Benjamin Levy, a Jewish American, served as a drummer boy and color sergeant in the Union Army during the Civil War, demonstrating bravery and quick thinking in battle, and was later awarded the Medal of Honor for saving the colors during a battle.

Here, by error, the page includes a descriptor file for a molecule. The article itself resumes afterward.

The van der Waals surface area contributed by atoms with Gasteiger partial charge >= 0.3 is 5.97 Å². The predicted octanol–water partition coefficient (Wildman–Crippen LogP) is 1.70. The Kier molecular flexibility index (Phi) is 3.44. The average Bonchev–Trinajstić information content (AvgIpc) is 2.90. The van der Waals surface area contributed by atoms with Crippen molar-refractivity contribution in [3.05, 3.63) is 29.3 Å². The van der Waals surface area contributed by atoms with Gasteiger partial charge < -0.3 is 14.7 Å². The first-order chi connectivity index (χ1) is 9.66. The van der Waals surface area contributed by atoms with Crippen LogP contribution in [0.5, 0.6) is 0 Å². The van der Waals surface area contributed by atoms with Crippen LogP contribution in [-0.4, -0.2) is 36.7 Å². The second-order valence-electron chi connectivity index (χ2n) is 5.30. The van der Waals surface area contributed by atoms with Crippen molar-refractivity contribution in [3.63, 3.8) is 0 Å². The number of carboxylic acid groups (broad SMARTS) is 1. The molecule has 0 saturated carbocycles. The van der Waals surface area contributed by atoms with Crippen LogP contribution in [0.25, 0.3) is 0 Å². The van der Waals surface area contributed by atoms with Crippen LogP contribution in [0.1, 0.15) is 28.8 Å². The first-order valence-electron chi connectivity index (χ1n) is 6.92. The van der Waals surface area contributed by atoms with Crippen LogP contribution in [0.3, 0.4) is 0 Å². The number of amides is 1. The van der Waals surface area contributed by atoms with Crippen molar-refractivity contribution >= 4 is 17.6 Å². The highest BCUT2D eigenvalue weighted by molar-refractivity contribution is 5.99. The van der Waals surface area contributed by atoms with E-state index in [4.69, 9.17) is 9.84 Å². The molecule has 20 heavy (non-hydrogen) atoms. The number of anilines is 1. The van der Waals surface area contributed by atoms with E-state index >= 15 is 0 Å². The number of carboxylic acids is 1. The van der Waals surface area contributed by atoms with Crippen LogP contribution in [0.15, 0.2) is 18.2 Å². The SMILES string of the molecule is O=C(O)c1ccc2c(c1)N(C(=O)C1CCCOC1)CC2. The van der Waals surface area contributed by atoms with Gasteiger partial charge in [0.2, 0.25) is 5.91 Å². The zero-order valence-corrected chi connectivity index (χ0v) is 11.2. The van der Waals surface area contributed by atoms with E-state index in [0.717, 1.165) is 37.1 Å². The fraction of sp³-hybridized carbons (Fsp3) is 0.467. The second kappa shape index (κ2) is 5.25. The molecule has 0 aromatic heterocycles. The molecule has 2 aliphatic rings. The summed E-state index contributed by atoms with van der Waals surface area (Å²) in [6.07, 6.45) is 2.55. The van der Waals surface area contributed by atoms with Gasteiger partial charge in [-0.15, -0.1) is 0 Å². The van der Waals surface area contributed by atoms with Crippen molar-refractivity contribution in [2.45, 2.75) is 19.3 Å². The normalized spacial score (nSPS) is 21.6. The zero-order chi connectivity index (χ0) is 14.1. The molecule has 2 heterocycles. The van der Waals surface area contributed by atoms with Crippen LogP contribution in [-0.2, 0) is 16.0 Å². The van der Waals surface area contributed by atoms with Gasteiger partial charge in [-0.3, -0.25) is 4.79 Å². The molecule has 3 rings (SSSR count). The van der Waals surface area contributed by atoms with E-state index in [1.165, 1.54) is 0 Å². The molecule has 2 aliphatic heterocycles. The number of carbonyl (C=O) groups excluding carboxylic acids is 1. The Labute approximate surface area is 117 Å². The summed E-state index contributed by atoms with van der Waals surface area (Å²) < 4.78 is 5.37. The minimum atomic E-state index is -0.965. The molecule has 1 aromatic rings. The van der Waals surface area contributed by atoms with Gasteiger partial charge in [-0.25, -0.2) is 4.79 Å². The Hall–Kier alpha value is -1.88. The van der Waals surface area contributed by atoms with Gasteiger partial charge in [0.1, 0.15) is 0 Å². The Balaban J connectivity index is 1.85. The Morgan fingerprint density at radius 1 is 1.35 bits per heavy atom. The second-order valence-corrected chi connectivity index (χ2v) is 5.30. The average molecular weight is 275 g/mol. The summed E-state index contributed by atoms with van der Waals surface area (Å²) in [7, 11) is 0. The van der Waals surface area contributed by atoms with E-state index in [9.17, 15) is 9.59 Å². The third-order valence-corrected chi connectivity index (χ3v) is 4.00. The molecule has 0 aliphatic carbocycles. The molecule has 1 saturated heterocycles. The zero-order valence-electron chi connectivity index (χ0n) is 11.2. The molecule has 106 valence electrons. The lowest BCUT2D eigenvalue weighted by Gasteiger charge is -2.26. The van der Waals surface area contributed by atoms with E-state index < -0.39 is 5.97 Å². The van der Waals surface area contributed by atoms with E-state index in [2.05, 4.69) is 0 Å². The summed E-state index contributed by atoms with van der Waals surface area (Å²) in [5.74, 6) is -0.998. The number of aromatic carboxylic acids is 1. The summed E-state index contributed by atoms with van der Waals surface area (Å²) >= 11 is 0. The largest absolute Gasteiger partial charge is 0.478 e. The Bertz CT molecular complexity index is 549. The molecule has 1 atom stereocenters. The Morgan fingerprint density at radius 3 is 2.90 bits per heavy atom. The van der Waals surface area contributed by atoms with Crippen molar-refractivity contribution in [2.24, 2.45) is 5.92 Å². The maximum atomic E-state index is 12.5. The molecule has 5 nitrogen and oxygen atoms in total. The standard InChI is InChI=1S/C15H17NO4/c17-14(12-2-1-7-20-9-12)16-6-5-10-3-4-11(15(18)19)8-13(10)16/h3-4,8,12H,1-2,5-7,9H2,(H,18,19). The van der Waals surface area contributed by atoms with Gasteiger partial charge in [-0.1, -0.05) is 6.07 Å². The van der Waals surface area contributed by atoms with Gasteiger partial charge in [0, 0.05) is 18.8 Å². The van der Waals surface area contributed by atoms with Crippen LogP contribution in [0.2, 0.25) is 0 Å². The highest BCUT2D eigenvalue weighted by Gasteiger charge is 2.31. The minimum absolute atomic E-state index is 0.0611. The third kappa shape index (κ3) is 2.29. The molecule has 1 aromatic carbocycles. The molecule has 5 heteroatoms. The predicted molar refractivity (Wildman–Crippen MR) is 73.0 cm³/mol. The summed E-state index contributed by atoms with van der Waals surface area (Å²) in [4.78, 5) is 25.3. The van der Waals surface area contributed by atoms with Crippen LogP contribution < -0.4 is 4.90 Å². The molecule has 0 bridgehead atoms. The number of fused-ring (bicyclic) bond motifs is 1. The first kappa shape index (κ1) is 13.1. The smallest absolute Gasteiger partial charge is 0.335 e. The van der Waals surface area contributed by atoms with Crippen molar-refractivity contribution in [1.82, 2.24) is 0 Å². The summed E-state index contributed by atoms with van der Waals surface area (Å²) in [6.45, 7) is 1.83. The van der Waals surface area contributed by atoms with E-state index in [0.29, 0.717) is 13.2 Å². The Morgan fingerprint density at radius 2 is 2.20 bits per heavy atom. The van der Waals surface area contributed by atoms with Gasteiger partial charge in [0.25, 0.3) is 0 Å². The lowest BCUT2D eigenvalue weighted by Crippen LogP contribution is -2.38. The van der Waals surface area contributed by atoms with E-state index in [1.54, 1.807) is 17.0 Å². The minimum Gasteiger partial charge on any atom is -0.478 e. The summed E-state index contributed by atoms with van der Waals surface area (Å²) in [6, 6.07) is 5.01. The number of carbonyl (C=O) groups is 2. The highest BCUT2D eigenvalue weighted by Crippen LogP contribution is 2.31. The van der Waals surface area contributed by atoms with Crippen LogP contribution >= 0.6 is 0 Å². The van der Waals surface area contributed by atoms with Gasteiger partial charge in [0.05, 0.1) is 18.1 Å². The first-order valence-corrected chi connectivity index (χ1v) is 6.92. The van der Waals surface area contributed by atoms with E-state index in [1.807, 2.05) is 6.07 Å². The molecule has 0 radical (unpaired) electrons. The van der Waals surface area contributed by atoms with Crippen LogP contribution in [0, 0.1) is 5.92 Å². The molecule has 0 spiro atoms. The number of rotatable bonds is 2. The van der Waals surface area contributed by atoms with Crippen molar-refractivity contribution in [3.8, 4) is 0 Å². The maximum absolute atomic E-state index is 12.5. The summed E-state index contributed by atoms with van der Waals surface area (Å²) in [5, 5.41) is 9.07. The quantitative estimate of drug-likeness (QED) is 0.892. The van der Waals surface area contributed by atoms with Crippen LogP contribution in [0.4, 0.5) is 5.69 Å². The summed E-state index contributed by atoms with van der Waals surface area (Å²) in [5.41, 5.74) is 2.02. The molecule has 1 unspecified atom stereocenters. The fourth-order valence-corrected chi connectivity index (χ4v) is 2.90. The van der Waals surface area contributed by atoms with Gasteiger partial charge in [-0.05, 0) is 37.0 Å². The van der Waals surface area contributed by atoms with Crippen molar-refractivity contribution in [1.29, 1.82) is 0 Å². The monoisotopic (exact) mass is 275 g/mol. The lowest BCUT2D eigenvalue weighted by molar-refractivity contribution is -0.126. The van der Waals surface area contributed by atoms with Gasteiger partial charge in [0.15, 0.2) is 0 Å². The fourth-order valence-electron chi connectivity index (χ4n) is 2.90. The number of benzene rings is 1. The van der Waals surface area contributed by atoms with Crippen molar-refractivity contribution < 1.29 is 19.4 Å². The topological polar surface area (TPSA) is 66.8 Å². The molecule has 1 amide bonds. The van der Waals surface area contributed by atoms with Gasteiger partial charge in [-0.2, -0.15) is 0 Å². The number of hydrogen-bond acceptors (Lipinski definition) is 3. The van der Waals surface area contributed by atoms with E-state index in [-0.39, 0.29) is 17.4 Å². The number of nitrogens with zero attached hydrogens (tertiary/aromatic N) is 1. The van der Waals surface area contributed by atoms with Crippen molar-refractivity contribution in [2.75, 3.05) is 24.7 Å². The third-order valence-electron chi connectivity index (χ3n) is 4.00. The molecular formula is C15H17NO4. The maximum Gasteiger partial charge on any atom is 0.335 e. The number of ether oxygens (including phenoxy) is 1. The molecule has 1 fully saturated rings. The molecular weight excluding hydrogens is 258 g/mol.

An American Jew named Benjamin Levy fought in the Union Army during the American Civil War, and his story is covered in the article. Despite accusations that he had an “unpatriotic disinclination to stand behind the flag as a soldier,” Levy served as a drummer boy and subsequently as a color sergeant, receiving praise for his bravery and fast thinking. When the Battle of the Wilderness broke out, he was wounded in battle and later given the Medal of Honor for preserving the flag. Levy, who was the first Jewish American to get the Medal of Honor, passed away in 1921 and is buried in Brooklyn. A historical marker honoring him may be seen close to Richmond.